October 25, 2020: The Thirtieth Sunday in Ordinary Time - Pastor’s Corner
Happy Halloween! This coming Saturday is Halloween and, perhaps because it is on a weekend this year, I’ve been getting questions about Halloween which go beyond simply practical pandemic logistics around trick-or-treating. For example, “Can Catholics celebrate this pagan holiday?” or “Should we letting our children dress up as witches, goblins?” Since it has grown in popularity, this week, I want to examine Halloween’s historical origins and how we might celebrate it.
Surprisingly, the origins of Halloween are rooted in Catholic piety the initiative of a medieval Pope. If you do a quick internet search of the origins of Halloween you will find many claims that the source of Halloween is the ancient Celtic festival of Samhain, the god of the dead. Since the Celts celebrated October 31 as New Year’s Eve, it was a day to consider the mystery of death and including many rituals around placating evil spirits (including human sacrifice). When the Romans conquered Gaul (France) and Britain (excluding Ireland and Scotland!) in the century before and after Christ, this bloody pagan festival receded in practice and itself was dead by the second century. To claim that the Celtic festival of Samhain is the source of Halloween is akin to asserting the ancient Aztec ballgame is the precursor to American basketball simply because the sport is played on a court with the goal of putting a rubber ball through a rock or metal hoop. Our own noted historian Fr. Augustine Thompson, OP has written a wonderful article based on his thorough historical research, which I encourage you to read at www.ucatholic.com/blog/the-catholic-origins-of-halloween.
Halloween finds its proximate origins in the Catholic celebration of the saints. (The old English word “hallowed” means “holy,” i.e., the Our Father says “Hallowed be thy name”) During the age of martyrs when the Church was persecuted, the Mass would be celebrated in catacombs and other cemeteries surrounded by relics of those who had, like Christ, given their lives for the faith. As the Church and the number of its martyrs and hallowed grew, it became impossible to commemorate all of them. So a common feast remembering all the saints and martyrs was established in various places during the third and fourth century. In 609, Pope Boniface IV dedicated the ancient Roman Pantheon as a Temple of the Mary and the Martyrs and in 731 Pope Gregory III established the feast of All Saints [Hallows] Day at St. Peter’s in Rome on November 1. With November 1 established as a day to remember the saints, the next day gradually became a time to remember those souls who continued their journey to glory. In 998, St. Odilo, the abbot of the French monastery of Cluny, popularized November 2 as day of prayer for the souls of all the faithful departed and soon, this devotion spread to the entire Church.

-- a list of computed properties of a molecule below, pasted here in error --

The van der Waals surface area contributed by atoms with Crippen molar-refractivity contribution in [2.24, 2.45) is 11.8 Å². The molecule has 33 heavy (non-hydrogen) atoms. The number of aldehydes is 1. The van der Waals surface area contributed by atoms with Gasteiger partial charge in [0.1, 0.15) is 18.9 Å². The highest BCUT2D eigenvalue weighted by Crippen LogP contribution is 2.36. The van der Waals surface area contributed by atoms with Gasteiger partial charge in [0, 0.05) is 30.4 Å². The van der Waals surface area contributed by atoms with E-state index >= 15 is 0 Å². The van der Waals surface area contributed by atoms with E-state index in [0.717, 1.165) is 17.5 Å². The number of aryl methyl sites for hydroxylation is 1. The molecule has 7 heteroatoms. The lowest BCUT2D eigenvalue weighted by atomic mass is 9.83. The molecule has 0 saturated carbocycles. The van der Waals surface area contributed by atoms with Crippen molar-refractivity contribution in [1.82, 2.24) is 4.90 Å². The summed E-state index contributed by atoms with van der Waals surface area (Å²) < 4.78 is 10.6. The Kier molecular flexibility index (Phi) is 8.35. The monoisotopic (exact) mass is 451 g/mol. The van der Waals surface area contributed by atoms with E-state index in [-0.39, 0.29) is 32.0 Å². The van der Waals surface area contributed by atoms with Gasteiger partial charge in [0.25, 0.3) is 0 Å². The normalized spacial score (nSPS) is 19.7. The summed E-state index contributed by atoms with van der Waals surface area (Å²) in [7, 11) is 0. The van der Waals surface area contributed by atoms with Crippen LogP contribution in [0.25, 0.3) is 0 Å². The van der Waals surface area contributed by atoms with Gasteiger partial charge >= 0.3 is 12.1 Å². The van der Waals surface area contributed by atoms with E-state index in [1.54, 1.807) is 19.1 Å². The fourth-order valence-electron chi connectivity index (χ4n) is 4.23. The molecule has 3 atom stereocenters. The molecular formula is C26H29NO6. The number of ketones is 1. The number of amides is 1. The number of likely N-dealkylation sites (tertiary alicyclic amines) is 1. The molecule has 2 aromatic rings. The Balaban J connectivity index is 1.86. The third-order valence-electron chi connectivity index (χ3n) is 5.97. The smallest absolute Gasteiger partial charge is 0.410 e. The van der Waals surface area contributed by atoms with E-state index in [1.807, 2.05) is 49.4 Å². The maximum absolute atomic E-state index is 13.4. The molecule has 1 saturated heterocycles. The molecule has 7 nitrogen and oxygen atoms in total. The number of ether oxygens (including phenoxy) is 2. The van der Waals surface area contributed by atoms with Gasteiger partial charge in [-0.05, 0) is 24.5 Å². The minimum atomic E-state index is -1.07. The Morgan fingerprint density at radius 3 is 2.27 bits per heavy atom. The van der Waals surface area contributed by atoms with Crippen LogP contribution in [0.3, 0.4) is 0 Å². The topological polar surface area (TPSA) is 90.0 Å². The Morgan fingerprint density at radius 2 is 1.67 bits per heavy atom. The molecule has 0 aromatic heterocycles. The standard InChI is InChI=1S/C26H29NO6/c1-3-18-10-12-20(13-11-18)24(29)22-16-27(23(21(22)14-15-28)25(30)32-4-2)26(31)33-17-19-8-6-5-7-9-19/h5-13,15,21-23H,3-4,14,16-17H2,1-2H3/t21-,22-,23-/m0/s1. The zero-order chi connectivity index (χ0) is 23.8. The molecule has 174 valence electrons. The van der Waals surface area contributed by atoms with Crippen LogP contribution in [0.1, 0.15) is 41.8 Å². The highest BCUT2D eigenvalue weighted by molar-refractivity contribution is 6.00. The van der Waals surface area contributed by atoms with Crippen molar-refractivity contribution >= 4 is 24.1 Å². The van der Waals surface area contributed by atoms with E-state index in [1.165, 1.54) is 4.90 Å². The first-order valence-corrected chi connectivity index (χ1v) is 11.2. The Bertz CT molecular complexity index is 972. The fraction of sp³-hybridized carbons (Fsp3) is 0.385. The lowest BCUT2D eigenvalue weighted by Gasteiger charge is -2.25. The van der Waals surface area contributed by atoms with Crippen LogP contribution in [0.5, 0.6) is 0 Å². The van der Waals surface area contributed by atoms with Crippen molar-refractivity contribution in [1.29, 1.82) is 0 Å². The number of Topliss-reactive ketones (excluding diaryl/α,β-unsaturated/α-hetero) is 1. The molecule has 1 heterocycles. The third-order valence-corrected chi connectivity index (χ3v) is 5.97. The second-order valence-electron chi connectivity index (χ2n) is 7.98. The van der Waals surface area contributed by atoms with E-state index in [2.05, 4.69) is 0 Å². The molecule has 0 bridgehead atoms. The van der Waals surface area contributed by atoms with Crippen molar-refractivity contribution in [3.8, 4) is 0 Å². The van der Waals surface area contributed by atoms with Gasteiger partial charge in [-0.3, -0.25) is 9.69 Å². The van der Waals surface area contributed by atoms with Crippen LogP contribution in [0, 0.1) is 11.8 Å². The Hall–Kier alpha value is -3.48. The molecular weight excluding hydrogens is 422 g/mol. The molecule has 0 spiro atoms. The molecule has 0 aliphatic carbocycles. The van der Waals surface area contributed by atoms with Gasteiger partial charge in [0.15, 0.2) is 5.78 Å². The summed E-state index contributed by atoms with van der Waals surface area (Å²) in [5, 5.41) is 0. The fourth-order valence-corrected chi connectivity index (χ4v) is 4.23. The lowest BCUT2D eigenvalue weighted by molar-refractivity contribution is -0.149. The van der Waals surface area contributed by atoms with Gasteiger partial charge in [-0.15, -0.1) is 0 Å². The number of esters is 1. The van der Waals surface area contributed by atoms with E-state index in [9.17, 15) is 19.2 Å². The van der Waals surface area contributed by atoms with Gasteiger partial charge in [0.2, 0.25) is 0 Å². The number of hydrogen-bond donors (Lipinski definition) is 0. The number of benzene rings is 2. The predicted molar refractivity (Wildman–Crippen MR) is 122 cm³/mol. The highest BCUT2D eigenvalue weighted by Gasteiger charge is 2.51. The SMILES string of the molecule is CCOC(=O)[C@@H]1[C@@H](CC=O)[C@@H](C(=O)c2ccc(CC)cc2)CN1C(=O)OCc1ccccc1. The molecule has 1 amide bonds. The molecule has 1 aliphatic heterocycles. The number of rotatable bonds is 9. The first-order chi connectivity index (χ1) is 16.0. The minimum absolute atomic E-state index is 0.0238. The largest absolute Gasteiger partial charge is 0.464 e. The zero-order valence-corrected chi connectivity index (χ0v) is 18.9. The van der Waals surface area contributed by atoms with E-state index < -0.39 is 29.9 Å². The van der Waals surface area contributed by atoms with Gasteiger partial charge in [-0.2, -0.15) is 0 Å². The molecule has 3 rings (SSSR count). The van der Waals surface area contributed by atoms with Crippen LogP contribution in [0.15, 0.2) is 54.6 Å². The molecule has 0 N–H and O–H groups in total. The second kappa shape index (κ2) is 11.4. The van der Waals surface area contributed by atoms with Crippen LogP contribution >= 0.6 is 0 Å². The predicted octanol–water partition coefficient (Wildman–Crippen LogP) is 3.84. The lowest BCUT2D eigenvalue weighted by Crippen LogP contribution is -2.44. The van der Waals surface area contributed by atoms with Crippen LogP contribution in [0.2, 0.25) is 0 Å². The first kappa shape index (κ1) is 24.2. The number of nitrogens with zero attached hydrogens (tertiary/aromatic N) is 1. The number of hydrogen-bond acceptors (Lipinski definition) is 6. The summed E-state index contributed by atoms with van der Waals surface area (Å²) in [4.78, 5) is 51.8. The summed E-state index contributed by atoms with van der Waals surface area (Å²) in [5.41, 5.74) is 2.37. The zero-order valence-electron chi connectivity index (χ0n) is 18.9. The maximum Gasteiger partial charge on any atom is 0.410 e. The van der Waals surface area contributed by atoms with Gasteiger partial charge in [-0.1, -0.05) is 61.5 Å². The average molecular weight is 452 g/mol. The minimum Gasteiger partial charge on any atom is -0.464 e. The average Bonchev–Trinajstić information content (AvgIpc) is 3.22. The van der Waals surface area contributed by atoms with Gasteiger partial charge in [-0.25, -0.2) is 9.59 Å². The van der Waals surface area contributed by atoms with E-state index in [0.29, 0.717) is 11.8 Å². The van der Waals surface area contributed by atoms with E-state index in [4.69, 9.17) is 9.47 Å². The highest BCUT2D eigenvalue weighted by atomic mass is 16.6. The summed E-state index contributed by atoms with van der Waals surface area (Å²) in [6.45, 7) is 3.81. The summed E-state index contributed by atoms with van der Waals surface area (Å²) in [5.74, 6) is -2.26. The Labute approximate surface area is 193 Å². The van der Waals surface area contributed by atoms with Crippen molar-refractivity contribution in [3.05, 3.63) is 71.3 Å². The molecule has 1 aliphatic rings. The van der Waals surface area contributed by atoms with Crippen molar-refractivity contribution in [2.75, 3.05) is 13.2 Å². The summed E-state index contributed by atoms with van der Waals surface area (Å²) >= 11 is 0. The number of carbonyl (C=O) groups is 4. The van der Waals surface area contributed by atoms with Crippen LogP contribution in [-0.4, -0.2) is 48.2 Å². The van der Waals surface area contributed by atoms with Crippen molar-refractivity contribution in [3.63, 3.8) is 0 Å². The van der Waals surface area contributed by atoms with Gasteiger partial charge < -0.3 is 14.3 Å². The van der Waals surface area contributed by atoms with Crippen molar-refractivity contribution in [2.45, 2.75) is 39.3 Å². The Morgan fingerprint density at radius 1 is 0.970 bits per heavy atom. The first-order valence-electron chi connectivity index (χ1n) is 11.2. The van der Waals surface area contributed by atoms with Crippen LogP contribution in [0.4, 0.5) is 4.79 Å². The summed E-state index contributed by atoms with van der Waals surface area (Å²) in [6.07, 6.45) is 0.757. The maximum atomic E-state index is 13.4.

As with all significant feast days, the Vigil or Eve can develop its own traditions as well. For example, Vigil Eve Masses at Christmas and Easter have their own particular themes and prayers. As All Saints [Hallows] Day grew in popularity, the feast’s evening vigil, “All Hallows Even,” or “Hallowe’en” also developed its own local traditions, which immigrants brought to the United States. For example, in various cultures in Europe there was a practice of “souling” and baking “soul cakes” in honor of the faithful departed. These cakes were baked on All Hallows’ Eve and children would go out on All Saints Day and All Souls Day, begging door-to-door for these cakes in exchange for praying for deceased relatives and friends. It is believed that in some places there was a tradition of wearing disguises while souling that represented the various souls in purgatory who were seeking these prayers. And of course, the processional candles were carried sheltered from the wind in hollowed-out gourds or turnips, called Jack O’Lanterns. Again, in France, the faithful created a dance macabre or “dance of the dead” that consisted of a representation of Death (typically a skeleton) leading a chain of individuals to the afterlife. This was popularized during the Black Death which decimated more than a third of the European population. The scene would often be brought to life on All Souls Day, where actors would put on costumes representing the different people in the chain.
All of these different traditions revolving around All Saints and All Souls were mixed together in the United States when immigrants started to intermarry and combine customs. The celebration of Halloween spread throughout the country during the early 20th century and quickly became a community activity. Businesses then recognized the profitability of the holiday and started to promote it in their advertisements, taking over the day in a similar way to the celebration of Christmas. Today the emphasis on parties and trick-or-treating might not seem to have Christian significance, in fact, they have deep Catholic roots and are meant to remind us of our own mortality and the need to pray for those who have gone before us. May Halloween not only (slightly) increase our sugar intake, but be a moment when we taste the sweetness of God’s grace through our Souls and Saints!
~ Fr. Michael